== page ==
We’ve gathered some recent stellar children’s literature by Black authors, from early readers to chapter books. How about celebrating Black History Month by reading a title by a Black author that is new to you? And, keep reading Black books all year long! Black books matter. From learning to read to reading to learn, all kids need books that reflect their own lived experience, as well as books that depict a multiplicity of cultures, skin colors, and points of view.
We are finally seeing some early reader series being published that feature culturally authentic Black protagonists. We share a few great new series, plus a fun stand alone from the Elephant & Piggie Like Reading series.
From fantasy to humor to realistic fiction, something for every reader! So many great writers here! The first row on the list are just right for early elementary age readers.
From the Desk of Zoe Washington by Janae Marks
Aspiring baker Zoe receives an unexpected letter on her twelfth birthday from her imprisoned father; the letter sends Zoe on a quest to solve the mystery of the crime for which her father was convicted.
Ophies’s Ghosts by Justina Ireland
Discovering her ability to see ghosts when a cruel act ends her father’s life and forces her to move in with relatives in 1920s Pittsburgh, young Ophelia forges a helpful bond with a spirit whose own life ended suddenly and unjustly.
Loretta Little Looks Back: Three Voices Go Tell It by by Andrea Davis Pinkney; illustrated by Brian Pinkney.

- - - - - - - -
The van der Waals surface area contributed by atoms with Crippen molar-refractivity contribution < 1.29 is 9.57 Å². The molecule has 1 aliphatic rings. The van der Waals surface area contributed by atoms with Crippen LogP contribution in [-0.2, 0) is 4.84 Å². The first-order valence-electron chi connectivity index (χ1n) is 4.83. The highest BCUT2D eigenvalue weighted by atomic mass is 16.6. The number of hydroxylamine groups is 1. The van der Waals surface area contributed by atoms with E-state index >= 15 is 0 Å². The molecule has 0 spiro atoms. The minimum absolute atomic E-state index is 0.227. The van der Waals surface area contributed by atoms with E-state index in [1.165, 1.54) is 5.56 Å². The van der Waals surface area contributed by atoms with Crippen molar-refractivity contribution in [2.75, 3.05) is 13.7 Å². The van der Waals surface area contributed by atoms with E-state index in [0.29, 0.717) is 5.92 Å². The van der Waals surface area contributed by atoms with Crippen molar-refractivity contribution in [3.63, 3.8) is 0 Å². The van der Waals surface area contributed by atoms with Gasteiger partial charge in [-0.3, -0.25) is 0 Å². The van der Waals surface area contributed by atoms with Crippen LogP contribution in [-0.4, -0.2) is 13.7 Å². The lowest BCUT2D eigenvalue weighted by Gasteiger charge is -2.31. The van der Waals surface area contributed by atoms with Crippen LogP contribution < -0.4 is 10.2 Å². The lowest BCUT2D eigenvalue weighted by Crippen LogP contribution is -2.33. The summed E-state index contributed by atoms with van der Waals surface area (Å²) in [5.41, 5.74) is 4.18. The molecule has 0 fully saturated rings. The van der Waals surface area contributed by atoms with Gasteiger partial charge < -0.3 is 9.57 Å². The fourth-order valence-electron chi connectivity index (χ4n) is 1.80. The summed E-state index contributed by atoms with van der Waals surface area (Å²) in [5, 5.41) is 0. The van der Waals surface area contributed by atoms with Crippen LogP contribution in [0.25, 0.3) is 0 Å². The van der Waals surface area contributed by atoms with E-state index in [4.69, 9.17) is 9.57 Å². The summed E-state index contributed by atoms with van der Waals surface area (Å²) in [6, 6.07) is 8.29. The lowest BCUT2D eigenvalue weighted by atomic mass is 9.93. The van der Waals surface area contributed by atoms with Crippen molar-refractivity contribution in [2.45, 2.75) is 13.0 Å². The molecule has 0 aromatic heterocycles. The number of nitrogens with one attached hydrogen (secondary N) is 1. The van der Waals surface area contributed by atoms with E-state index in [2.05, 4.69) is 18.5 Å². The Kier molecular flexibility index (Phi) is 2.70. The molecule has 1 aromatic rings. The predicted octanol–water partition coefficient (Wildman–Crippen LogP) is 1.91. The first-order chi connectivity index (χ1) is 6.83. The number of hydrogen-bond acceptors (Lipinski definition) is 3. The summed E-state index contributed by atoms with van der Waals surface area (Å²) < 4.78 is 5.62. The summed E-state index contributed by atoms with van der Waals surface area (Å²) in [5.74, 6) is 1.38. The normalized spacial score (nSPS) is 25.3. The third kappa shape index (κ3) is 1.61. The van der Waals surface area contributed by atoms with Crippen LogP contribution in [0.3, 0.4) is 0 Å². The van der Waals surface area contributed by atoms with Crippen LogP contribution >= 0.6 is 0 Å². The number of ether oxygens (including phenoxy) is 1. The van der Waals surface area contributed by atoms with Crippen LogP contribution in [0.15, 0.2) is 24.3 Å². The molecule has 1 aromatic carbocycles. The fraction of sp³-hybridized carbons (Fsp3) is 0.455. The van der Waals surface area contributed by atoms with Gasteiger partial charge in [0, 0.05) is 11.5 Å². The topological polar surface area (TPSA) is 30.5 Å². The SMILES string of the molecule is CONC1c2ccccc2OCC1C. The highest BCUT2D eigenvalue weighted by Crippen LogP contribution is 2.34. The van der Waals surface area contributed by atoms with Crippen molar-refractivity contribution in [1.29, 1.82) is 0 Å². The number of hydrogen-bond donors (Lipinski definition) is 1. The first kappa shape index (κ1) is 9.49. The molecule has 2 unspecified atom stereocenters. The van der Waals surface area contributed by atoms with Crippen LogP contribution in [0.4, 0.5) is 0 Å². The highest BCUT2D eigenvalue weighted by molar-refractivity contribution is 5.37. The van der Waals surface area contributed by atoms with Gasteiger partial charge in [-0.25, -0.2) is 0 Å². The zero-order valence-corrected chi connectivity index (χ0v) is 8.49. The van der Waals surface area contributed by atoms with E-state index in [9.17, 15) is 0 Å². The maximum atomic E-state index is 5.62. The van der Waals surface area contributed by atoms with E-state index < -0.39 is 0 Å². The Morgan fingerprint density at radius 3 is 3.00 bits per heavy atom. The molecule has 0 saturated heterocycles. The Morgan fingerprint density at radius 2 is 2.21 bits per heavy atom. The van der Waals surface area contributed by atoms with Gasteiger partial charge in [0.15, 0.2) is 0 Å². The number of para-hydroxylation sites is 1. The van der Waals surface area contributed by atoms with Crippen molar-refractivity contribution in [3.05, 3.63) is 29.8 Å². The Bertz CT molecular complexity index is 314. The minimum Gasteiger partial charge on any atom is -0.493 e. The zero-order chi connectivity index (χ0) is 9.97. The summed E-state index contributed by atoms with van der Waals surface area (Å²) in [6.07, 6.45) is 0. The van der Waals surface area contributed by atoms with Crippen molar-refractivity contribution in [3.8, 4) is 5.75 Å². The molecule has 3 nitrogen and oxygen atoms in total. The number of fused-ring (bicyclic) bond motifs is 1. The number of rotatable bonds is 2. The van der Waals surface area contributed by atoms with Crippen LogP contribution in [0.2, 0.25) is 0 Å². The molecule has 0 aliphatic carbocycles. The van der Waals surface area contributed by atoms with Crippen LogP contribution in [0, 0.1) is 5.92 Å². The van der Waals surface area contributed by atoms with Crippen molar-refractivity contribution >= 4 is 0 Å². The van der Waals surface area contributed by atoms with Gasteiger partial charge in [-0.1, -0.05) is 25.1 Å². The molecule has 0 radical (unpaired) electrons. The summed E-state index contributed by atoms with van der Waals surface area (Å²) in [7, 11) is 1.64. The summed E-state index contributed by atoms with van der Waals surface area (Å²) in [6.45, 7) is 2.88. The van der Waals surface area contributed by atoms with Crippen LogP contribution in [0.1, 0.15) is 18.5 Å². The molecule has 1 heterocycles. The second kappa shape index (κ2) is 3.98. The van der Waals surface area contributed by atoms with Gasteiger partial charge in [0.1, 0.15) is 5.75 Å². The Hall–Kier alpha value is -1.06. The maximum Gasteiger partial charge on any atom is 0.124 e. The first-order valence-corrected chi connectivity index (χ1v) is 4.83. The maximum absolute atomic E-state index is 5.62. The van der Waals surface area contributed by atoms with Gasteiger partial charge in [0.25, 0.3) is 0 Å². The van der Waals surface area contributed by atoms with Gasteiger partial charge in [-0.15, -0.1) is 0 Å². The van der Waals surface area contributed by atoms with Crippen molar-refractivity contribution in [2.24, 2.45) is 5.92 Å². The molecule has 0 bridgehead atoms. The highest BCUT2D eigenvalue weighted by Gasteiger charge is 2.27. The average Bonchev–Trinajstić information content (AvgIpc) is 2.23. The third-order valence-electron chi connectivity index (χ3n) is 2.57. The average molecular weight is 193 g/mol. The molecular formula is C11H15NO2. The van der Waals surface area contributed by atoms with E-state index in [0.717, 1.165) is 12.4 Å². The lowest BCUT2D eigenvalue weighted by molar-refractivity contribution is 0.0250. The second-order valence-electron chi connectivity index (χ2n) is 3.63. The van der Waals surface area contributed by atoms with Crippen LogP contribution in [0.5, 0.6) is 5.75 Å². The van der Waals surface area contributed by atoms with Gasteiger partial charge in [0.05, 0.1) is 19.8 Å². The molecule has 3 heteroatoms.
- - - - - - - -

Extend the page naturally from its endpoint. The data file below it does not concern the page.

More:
Loretta, Roly, and Aggie B. Little relate their Mississippi family’s struggles and triumphs from 1927 to 1968 while living as sharecroppers under Jim Crow, and fighting for Civil Rights.
Amari and the Night Brothers by B. B. Alston
Thirteen-year-old Amari gets an invitation from her missing brother to join the Bureau of Supernatural Affairs and join in the fight against an evil magician.
Clean Getaway by Nic Stone
Join William “Scoob” Lamar on a wild road trip through The South with his unconventional grandma, along the way he learns about the history of the Jim Crow South and starts to wonder about just what G-ma is up to on this unplanned adventure.
Middle school stories . . . exploring identity, confronting injustice, embarking on otherworldly adventures, surviving school and friendship drama and more.
New Kid by Jerry Craft.
Jordan Banks has transferred from public school to an elite, predominantly White private school and must contend not only with typical middle school challenges but also with microaggressions and code-switching.
Good Kind of Trouble by Lisa Moore Ramée.
After attending a powerful protest, Shayla starts wearing an armband to school to support the Black Lives Matter movement, but when the school gives her an ultimatum, she is forced to choose between her education and her identity.
The only Black Girls in Town by Brandy Colbert
In a predominately white California beach town, the only two black seventh-graders, Alberta and Edie, find hidden journals that uncover family secrets and speak to race relations in the past.
What Lane? by Torrey Maldonado.
Biracial sixth-grader Stephen questions the limitations society puts on him after he notices the way strangers treat him and learns about the Black Lives Matter movement.